"I have grown as a person since becoming a cancer survivor," says breast cancer and melanoma survivor Barbara Tako.
Barbara Tako is a breast cancer survivor (2010), melanoma survivor (2014) and author of Cancer Survivorship Coping Tools–We'll Get You Through This. She is a cancer coping advocate, speaker and published writer for television, radio and other venues across the country. She lives, survives, and thrives in Minnesota with her husband, children and dog. See more at www.cancersurvivorshipcopingtools.com,or www.clutterclearingchoices.com.
Sometimes I can't believe that it has been almost eight years since my breast cancer diagnosis and four years since the melanoma on the opposite shoulder. I am happy and grateful to be here. Still, I am facing my upcoming prophylactic double mastectomy with reconstruction with some weariness and dread. I recently discovered that I have a genetic mutation (PALB2) that is prompting this additional treatment almost eight years out from my initial diagnosis. It is not my first time on the cancer rollercoaster, and it may not be my last. If nothing else positive has come from all of this, I still would say that cancer has helped me grow as a person. I will try to face my upcoming procedures with honesty and courage.
Cancer is a frightening diagnosis. It forces the question of legacy. How do I want to be remembered by my family and friends? The thoughts that come from often looking at my mortality can be used to improve myself to be kinder and gentler, wiser and more focused, to name a few directions.
I hope I am better at being kinder and gentler to the people around me and to myself. To give meaning to our lives, we can help the people around us. These people include family members, friends and even perfect strangers. It also includes being kinder to ourselves, in recognition of our own mortality and the startling revelation that we are really not as in control of our lives as we like to think that we are. If I want to take a nap, I take a nap. If I need to back off and take a breath, I do now.
For years, I taught and wrote about clutter clearing and household organizing. We live in a country that likes to buy stuff. But in the end, it is just stuff. Our hearts, minds, and souls and our relationships and interactions with others are so much more important than any thing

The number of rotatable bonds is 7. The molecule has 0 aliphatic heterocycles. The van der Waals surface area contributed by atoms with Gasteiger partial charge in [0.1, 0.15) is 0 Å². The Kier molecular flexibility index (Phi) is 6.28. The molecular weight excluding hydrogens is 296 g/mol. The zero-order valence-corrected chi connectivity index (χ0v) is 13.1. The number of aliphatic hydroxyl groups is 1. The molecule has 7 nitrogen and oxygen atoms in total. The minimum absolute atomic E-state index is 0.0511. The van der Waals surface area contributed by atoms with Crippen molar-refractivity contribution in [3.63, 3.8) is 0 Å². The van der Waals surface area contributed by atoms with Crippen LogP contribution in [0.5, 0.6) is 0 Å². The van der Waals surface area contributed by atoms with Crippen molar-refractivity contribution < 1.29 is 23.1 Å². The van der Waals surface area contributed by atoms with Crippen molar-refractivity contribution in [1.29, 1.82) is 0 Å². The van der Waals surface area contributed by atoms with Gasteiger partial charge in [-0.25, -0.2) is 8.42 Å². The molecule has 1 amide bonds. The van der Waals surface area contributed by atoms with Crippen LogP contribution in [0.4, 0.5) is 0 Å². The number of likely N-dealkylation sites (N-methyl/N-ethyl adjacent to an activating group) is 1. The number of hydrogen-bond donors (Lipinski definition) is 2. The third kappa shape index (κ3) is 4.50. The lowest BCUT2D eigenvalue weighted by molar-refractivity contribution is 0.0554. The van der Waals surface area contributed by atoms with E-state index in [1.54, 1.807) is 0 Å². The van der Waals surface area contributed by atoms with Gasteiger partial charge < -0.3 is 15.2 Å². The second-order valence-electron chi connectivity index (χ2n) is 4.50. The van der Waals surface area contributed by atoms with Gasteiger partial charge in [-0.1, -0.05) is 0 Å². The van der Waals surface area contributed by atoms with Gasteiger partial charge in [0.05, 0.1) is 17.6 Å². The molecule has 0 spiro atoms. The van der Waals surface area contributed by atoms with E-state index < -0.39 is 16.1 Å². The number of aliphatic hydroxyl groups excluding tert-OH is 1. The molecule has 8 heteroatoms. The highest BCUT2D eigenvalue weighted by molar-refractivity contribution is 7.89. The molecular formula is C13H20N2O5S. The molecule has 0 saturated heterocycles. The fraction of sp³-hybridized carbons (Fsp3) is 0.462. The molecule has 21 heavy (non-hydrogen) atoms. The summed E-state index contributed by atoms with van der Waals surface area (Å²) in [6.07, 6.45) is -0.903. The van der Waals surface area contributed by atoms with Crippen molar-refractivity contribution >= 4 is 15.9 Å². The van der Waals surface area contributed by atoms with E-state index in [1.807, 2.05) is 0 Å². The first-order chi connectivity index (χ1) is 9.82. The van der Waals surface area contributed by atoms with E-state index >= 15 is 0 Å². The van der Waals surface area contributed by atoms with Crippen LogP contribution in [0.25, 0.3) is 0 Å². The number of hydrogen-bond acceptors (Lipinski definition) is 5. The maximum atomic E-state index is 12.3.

we could acquire. Do you waste less time shopping since cancer? I know I do.
I am more deliberate since cancer. Our time, our life, is finite and I don't want to waste those moments of time. Hence, I don't watch nearly as much television as I used to or spend nearly as much time poking around on the internet. I even spend less time looking at my cell phone when I am around other people. Gasp! Life is too short. Cancer survivors are intimately aware of that. I want to spend my time interacting with the people in my life - conversing and giving hugs!
Everyone, cancer survivor or not, sometimes gets caught up in silly busyness. We all occasionally prioritize poorly. Cancer survivors are more aware when it happens, I think. We think about how we want to be remembered and what our legacy will be. Maybe that makes us quicker to recognize our responsibilities, not just our rights, in this world. I hope so, anyway. My family and friends deserve the best me that I can give them. I still fall on my face a lot and I try to work on doing better. Doing better includes honesty, effort and clear communication. What would you add based on your cancer experience? What opportunities do you see more clearly since cancer?